84 Charing Cross Road

by Helene Hanff

This particular edition also includes the sequel “The Duchess of Bloomsbury”, and together they make the most amusing, touching and simply wonderful read.

84 Charing Cross Road itself is a collection of letters between Helene Hanff and London bookshop Marks & Co. Most of Helene’s correspondence is with the firm’s buyer Frank Doe, but other members of the Charing Cross Road store also get involved over her twenty years as a customer. 

Helene, a Philadelphian trying to make a living as a writer in New York, had a taste for antiquarian books she was unable to find in New York. This led to her writing to Marks & Co in 1949 beginning a relationship that would prove beneficial in more ways than one. Not only was she able to satisfy her taste for out of print books, but also gave her the material for her best selling work. 

The letters between Helene and Frank are extremely touching. Helene’s dry wit and Frank’s relaxed and friendly style make the whole collection a sheer delight to read. I was immediately fascinated by the relationship and found it difficult to put the book down once I had started. I have read several books based on collections of letters (most of them fiction) but none as touching, funny and totally captivating as this.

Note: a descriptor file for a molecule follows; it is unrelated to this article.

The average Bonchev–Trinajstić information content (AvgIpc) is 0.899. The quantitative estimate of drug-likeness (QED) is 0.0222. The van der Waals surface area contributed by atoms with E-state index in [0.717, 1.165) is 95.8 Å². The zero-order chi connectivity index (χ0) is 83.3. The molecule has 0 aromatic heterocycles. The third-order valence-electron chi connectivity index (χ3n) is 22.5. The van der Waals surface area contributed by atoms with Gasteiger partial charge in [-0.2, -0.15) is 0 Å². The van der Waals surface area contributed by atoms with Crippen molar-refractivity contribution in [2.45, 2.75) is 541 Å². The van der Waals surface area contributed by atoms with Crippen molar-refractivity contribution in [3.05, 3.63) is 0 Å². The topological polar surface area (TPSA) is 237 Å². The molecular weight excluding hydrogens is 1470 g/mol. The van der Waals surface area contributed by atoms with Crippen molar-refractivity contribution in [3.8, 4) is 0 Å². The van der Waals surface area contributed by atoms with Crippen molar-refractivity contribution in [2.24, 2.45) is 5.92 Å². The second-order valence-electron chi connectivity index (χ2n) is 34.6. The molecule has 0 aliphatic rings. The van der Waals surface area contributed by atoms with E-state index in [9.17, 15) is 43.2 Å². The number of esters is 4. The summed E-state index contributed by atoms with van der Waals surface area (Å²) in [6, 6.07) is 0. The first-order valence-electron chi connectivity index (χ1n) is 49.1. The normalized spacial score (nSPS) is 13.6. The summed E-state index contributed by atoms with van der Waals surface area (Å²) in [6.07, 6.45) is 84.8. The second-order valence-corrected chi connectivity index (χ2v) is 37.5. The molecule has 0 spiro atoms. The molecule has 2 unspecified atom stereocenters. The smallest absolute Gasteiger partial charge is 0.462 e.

In “The Duchess of Bloomsbury”, Helene recounts her eventual visit to London in 1971, ironically to promote her collection of letters in which she often expressed her desire to visit the city. And like it’s predecessor, it has an honesty and warmth that are captivating make it extremely difficult to put down. 

In this volume, she finally gets to meet the family of the man she corresponded with for so long. She spends over five weeks meeting the most eclectic and eccentric collection of individuals, including the British actress Joyce Grenfell. 

Even more than the letters, this journal displays Helene’s natural charm and wit. Her observations on the city and it’s inhabitants are often laugh-out-loud funny but honest and very true. 

On their own, the two works are delightful, but together they paint a complete picture and open a window on the personality and life of the writer. An excellent book well worth the read.